For a nation of Christians, we sure are cheapskates.
I’m not going to get into the details of how we thirty years of politics have pushed us the debt ceiling crisis because nobody cares anyway. They’ve drawn their lines in the sand and they only care about today’s posture.
The Democrats will give up some aspects of entitlements, but not the programs themselves. They will settle for tax loophole reform if they can’t get tax increases, but they want to bring more money in. They’ve retreated to their line. In fact they’ve retreated past their original line and drawn this new one and I’m not sure they’re willing to go much further.
The Tea Party Republican line is total capitulation by the Democrats. They haven’t budged, and I can’t imagine they will.
More moderate Republicans are trying to resolve the crisis by removing the vote from Congress altogether and leaving it to the President (who will, of course, raise the debt ceiling). Then they can pretend they had nothing to do with raising the debt ceiling.
This is like those arguments where my wife or I say to the other, “Okay, you make the decision, but it’s your fault when it backfires.” Well, no, it’s my fault too because by allowing her to make the decision, I made the decision with her.
But the Tea Party members claim to be Jesus’ representative in politics, so I get to address this question to them. Why isn’t anyone asking WWJD?
In this entire debate I haven’t heard anyone ask WWJD? We can’t blame the Democrats for this because we all know they’re godless atheists, Moslem sympathizers and eagerly wait the second coming of Karl Marx. But how about those Republicans, especially Tea Party Republicans who only want what Jesus wants? Why haven’t we heard WWJDATDC on Fox News, when Republicans appear on CNN and MSNBC to explain their position?
Probably because Jesus would answer, “Give God his due, and give the government theirs.” Oh, wait, he did say it. It’s Matthew 22. And readers who know the historical context know that the question was posed to get Jesus to come down one one side of the other on the issue of tax resistance. In other words, they were asking him if he supported the Jewish equivalent of the Tea Party.
Here’s the amazing part about how this verse applies in America. In America, we are the government. The US is us. When we give to the government, we give to ourselves.
Modern Republicanism, at it’s heart, is based on a modern spin of Adam Smith capitalism. It’s called “the profit motive.” It argues that people should be allowed to pursue wealth as their primary objective, and the most important role of government is to protect the pursuit of wealth.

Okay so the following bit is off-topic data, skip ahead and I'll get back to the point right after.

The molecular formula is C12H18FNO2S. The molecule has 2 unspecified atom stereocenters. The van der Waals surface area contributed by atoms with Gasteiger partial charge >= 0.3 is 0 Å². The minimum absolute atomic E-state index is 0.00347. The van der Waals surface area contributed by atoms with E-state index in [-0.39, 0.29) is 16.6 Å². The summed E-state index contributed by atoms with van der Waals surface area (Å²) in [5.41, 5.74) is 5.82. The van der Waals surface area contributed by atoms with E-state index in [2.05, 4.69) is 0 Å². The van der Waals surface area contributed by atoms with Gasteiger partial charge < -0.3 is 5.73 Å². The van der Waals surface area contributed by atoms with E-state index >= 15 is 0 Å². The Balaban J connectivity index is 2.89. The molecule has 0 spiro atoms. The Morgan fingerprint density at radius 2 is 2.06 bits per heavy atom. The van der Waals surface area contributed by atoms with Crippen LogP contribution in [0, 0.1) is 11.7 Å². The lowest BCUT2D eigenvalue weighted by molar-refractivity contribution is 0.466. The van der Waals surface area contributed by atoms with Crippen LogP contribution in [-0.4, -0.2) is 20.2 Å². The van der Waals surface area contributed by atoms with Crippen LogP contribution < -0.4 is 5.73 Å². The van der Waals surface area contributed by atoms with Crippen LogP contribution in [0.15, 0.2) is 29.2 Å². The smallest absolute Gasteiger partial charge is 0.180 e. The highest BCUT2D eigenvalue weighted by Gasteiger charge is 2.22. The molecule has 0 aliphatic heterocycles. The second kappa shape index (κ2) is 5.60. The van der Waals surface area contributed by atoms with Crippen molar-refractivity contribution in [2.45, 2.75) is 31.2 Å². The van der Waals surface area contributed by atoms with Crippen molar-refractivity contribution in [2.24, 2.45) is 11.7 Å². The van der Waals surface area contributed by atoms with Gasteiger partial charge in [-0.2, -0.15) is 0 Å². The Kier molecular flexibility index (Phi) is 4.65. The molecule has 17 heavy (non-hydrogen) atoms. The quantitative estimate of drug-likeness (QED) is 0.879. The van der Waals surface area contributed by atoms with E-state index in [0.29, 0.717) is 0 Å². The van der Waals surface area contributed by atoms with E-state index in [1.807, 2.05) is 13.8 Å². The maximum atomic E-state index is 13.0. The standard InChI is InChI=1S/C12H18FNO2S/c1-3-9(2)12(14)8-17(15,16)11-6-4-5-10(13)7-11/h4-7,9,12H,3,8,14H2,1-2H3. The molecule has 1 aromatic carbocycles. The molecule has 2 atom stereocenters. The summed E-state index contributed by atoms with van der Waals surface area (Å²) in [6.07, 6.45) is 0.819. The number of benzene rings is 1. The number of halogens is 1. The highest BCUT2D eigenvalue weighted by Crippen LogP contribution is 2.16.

And why should we not pay taxes? Because taxes interfere with the pursuit of wealth. And the subtext for less wealthy Republicans is “taxes make you poor.” Somehow, if you didn’t contribute a small portion of your check to defense, schools, roads, police and education, you would suddenly be as rich as Donald Trump.
Jesus made it clear that the pursuit of wealth was a destructive distraction from the pursuit of God’s realm. The writer of Timothy says, without equivocation, “the love of money is the root of evil.”
When we pay taxes we are paying for the country’s (our) defense, our education, our roads which we need to get to work and (more importantly in America) shopping, the police who keep us safe from the increasing numbers of the poor who will be stealing from us now that we’ve taken their welfare away.
To say, “I will pay no taxes,” is not only to slap Jesus in the face, but to steal from yourself. Jesus said, “render unto Caesar what is Caesar’s,” or, in essence, pay your taxes. He doesn’t equivocate. If you’re a Christian, you should pay your taxes.
But you’re also stealing from yourself. Let’s face it, you cannot afford to install roads and utilities to support your home. Not even if you’re rich. You may be able to afford to install the wiring, plumbing and driveway, but you can’t afford to build the road to work, the road to church and the road to school. You can’t afford to sink a well, purify the water and dispose of it. You can’t afford to raise an army to defend your home against terrorists.